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What is the worldwide impact of hexavalent chromium?

When an issue involving hazardous substances makes headlines in the Netherlands, it sets off a chain reaction. In response, we try as much as we can to make improvements to regulations and enforcement. Recent news surrounding the use of material containing hexavalent chromium in the defence industries has put this subject in the spotlight. But what position do other countries take on the matter, and do incidents involving hexavalent chromium have as much of an impact there? Speaking to SGS colleagues in Belgium, America and Taiwan, it seems that hexavalent chromium is higher on the list of priorities in some countries than in others.

Luc de Ren
Environment, Health and Safety Business Development Manager

In Belgium, things are suspiciously quiet

Luc de Ren‘In the last few years in Belgium we have seen a minor news story about the presence of hexavalent chromium in railway vehicles. In the Netherlands that would have immediately made the headlines, leading to prompt action and widespread investigations. But in Belgium, things are suspiciously quiet. There is no market for hexavalent chromium here yet. It is comparable with asbestos in that respect: we are already aware of the risks, but it is taking a long time for us to start seeing effective action. That is typical of Belgium; if something is not particularly urgent (read: if there is no legislative pressure), then it does not get done. I think this has to do with our country's complex setup. There is a federal government, but most of our environmental regulations are made at regional level. The federal government takes care of matters such as hexavalent chromium and asbestos, among others. But government services are understaffed, and as a result there are very few inspections - it just doesn’t work. Think of it like this: if a driver's speed is not monitored, they are likely to carry on driving too fast. As SGS, we try to highlight the risks of hexavalent chromium, but this remains difficult in an unmoving market where no enforcement is carried out. As an auditing organisation, we have the right experts and accreditation for hexavalent chromium in house, but we are still unable to do much with it.’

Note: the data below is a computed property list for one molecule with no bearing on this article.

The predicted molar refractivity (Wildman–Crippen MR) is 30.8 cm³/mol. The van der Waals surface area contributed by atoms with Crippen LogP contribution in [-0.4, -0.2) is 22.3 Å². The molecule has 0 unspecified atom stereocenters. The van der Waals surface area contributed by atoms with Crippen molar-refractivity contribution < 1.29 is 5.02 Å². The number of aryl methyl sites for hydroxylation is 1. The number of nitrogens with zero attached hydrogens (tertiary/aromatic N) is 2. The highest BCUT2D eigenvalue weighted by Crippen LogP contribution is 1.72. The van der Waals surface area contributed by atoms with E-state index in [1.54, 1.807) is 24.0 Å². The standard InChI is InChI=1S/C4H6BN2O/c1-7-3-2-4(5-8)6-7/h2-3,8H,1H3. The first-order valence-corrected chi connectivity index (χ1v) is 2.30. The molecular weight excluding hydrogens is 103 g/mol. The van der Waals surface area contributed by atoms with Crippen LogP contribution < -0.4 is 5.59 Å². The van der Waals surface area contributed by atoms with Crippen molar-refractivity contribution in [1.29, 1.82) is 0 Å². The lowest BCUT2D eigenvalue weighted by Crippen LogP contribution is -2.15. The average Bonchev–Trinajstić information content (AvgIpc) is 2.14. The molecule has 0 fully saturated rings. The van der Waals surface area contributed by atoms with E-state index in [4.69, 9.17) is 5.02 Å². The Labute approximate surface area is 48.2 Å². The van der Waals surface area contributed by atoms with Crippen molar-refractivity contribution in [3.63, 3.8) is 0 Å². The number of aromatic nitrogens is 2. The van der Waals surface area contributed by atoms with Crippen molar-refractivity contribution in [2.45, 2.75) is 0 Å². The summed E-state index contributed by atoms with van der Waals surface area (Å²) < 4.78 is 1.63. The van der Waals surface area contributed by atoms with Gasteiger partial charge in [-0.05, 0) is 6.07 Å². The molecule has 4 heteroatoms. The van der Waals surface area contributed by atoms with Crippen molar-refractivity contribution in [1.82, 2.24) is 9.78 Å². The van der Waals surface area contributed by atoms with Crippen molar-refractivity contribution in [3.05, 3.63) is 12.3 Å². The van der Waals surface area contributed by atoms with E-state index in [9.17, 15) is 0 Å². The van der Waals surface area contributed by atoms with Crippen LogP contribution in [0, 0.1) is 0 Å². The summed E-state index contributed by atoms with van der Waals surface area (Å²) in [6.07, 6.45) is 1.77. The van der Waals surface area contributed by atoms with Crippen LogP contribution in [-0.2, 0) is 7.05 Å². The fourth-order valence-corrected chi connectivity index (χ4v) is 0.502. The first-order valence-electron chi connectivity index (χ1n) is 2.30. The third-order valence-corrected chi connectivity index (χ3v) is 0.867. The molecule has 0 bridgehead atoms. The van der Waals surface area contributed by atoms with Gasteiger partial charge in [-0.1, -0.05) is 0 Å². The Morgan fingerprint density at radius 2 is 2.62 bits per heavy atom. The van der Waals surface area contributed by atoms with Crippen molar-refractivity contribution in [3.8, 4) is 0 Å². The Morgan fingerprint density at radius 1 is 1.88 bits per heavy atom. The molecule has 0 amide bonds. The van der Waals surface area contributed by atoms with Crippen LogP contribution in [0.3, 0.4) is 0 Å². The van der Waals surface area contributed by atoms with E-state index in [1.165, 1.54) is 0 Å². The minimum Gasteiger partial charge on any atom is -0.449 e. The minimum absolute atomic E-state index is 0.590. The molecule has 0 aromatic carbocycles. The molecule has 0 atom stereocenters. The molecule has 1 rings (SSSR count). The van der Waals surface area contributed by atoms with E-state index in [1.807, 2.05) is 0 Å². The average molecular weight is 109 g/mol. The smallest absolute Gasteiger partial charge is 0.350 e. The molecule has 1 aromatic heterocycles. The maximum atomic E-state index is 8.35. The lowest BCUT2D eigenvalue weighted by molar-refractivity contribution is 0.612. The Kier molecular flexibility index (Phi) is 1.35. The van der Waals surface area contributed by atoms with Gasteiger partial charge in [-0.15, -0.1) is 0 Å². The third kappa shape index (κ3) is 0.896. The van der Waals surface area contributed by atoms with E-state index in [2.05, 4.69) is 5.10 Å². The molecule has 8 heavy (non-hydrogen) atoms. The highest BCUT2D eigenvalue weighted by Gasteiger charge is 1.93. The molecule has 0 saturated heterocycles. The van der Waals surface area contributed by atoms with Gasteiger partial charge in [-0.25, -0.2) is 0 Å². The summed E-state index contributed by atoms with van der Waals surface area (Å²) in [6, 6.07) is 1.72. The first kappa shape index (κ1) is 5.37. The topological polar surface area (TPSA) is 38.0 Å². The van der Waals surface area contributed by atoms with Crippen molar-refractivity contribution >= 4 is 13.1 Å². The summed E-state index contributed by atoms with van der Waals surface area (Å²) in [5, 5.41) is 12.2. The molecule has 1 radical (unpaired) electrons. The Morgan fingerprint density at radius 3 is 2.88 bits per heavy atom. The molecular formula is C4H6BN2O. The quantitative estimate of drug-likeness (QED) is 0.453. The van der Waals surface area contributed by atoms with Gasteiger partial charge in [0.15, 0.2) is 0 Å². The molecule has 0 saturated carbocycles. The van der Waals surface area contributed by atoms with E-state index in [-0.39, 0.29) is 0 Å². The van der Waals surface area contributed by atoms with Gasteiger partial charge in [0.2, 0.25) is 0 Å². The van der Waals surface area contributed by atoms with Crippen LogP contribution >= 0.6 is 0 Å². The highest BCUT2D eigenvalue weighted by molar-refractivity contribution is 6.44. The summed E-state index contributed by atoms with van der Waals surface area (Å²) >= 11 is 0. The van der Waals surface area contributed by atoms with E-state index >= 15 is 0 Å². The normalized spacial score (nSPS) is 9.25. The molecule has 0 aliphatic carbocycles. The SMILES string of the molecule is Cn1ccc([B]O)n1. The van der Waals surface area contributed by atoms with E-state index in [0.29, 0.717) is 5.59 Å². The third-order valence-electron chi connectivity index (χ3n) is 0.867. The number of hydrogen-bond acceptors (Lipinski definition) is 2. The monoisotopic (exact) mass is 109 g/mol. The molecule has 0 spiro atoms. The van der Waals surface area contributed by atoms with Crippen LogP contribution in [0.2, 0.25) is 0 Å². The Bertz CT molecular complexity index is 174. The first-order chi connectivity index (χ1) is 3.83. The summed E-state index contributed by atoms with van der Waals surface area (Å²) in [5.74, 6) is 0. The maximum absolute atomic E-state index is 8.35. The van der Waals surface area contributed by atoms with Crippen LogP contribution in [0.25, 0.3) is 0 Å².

Michael Jordan
Environmental, Health and Safety Services Section Supervisor

America keeps lowering the threshold

Michael Jordan‘In America, hexavalent chromium has been attracting a great deal of public interest for many years now. The lawsuit that Erin Brockovich brought against American water companies in 1993 marked a breakthrough, and her autobiographical film of 2000 focused even more attention on it. In America hexavalent chromium is very strictly regulated and is monitored by OSHA (Occupational Safety and Health Administration) and NIOSH (National Institute for Occupational Safety and Health). The threshold values are regularly reduced. The last reduction was five years ago and was quite substantial, which in my opinion was a good thing. It means that we are serious about eradicating risks. At SGS, we focus mainly on air analyses, but we also check whether hexavalent chromium is present in paints and primers. We are constantly striving to guarantee a healthy working environment for companies. I also find it extraordinary that the Netherlands is only just waking up to the problem of hexavalent chromium. The dangers have been known world-wide for so long, so I find it worrying that it is not being handled carefully everywhere.’

Edison Chang
Senior Supervisor Central Chemical Laboratory, New Taipei City

Taiwan is more concerned about toys and food

Edison Chang‘In Taiwan, hexavalent chromium is not very high on the agenda. No clear action has been taken on it by the government in any case. Every now and then a lawsuit makes the news; for example, it was recently reported that a leather factory had leaked hexavalent chromium into the sewers. The EPA (Environmental Protection Administration) hands out fines, but that's as far as it goes. An environmental organisation also wrote a report recently about limits being exceeded by paint factories, but it is not clear whether the government is taking any measures. That is the issue here: news about hexavalent chromium doesn't tend to stay news for very long. Any interest in it evaporates quickly. The Taiwanese population is much more concerned about plasticisers being used in toys, BPA being present in food packaging or food containing banned chemicals. Taiwan has many rules about toxic substances and legislation is similar to that of Europe and America. At our laboratory we take a broad perspective when looking at toxic substances. We have noticed that we still need to explain a lot about hexavalent chromium; for example, people often think that they are dealing with trivalent chromium, when in fact it is hexavalent chromium. But the message seems to be getting through that we must do everything possible to protect people and the environment. As a result, I expect interest in hexavalent chromium to increase in the future.’